VPNs used for torrenting should always have kill switch enabled, which means if they shut down for whatever reason the entire Internet connection is stopped, thus preventing any leakage. One might go further to protect oneself, either researching how to install a VPN at the router level—particularly using PfSense software—or by learning how to use a protocol called OpenVPN, which establishes a more reliable connection to a VPN than using that VPNs standard desktop application. Make sure to understand any technology you use before you rely on it.
Furthermore, one should be cautious about visiting sites that offer free goods while using weak operating systems such as Windows. If you haven’t yet switched to Linux, it would behoove you to download it on your computer: as a virtual machine with VirtualBox, as a dual-booting option, or on a laptop lying around collecting dust. Do this before you start exploring these new worlds. And even then, be smart. Even in the world of free online goods you can still find reputable places. Look for an absence of ads and junk. Look for a rating system. Look for reputable users with a history. Ask around the Internet to see if others have detected problems with a particular site. Note that file types such as .exe files and .rar files—as well as others—can be more prone to malware, since when they are open they run programs on your system. Such files are to be avoided as much as possible. Use wisdom, use Linux, and take time to learn and research.
As for the mechanics, let’s start by downloading a torrenting client. There are a lot of options out there and everyone has their preference and argument for it. Good programs come and go, so you would be wise to do your own research whether you’re listening to this podcast today on September 17, 2021 or at a later time. As of right now the program qBittorrent—notice the q at the beginning—is a solid open-source torrenting client that will definitely get the job done. It’s just a matter of visiting the website and downloading.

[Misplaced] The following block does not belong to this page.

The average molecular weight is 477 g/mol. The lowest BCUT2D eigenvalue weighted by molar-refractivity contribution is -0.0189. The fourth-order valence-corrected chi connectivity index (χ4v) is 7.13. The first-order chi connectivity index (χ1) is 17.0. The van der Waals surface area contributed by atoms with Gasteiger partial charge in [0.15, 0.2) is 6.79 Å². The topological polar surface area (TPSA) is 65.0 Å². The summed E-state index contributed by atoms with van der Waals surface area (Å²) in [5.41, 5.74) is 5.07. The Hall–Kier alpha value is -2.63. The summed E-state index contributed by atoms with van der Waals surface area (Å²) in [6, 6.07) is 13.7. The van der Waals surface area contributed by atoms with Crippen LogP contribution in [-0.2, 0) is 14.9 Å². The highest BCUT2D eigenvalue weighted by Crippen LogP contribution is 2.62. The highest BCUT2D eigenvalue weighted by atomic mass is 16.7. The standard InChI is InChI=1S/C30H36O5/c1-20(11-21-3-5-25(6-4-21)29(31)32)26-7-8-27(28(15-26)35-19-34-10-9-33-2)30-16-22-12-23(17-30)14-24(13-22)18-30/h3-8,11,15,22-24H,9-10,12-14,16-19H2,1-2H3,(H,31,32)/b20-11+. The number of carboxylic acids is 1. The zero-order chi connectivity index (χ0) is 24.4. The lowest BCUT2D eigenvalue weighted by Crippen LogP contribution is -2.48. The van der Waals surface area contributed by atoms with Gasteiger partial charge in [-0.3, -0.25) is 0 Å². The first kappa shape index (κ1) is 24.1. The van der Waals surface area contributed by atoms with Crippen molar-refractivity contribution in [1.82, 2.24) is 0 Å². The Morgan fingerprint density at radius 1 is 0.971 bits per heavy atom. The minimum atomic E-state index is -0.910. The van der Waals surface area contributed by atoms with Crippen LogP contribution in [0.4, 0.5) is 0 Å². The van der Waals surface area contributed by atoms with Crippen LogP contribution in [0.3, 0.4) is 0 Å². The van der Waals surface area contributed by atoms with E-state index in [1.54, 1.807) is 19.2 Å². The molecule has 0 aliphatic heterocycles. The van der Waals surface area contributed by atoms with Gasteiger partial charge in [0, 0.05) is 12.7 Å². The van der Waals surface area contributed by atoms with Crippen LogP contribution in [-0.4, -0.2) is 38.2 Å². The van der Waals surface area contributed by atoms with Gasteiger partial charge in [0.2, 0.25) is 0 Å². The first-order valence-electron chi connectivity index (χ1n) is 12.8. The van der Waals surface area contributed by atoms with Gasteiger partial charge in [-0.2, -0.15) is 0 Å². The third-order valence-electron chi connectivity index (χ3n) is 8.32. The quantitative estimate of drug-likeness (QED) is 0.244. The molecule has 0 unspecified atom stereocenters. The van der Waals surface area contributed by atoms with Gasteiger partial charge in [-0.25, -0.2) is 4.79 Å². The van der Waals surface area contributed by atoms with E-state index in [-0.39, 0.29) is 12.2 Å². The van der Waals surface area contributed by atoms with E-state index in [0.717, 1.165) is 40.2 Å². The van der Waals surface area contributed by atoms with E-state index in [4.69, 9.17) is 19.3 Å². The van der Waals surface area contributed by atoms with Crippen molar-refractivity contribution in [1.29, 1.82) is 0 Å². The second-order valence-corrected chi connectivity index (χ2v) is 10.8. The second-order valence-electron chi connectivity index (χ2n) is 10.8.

Now to put it to use. We’ll use an example of a fully legal torrenting file such as one that I advocate: the ISO file for Linux Mint, which is the operating system that I recommend to replace Windows and MacOS. You visit LinuxMint.com and go to the “Downloads” section, choosing the “Cinnamon” desktop version for our example. You’ll be brought to a page with a huge list of download mirror locations. These, however, are not torrents, but the centralized server downloads that you are used to seeing and using. We’re trying to avoid centralized servers, so scroll up to the top and click the “Torrent Download” link. Select your torrent client to open it, and, well, there you go. Now if anyone is seeding the file it should go to 100%, and which point you can use the file. You can explore your torrenting client, change the download location, limit the upload and download bandwidth, and start to learn about some of the advanced features in due time. Congratulations. You now have at your fingertips one of the most powerful weapons in your digital arsenal.
In conclusion let’s talk about legality and morality. First of all let’s acknowledge that there are two types of torrenting: the torrenting of files that are copyrighted and files that are not. Non-copyrighted files such as Linux Mint are always perfectly legal and moral to use, and in fact can be of great benefit to a company. For example, instead of bogging down Linux Mint’s servers by downloading a huge operating system file from their website, you can torrent that file and spread the load across your peers. Smaller volunteer organizations like Linux distributions benefit greatly from torrents, since they do not have the money to pay for large server space. Torrenting for them is possibly the difference between successfully getting out their software and not.
Torrenting is used for non-copyrighted files in other ways, as well, but let’s get to the real controversy: that of torrenting copyrighted files. While the legal status of torrenting varies by country and jurisdiction, everywhere it is morally permissible. Yes, the torrenting of copyrighted files is morally permissible. Let’s use my favorite example. John owns the Blu Ray collection of Game of Thrones Season 5. Sarah does not, but she wants to watch it. She asks John to borrow it and John obliges. This is essentially the moral equivalent of torrenting. Frankly, I’ve never heard an adequate rebuttal to this argument, so I’m going to leave it at that.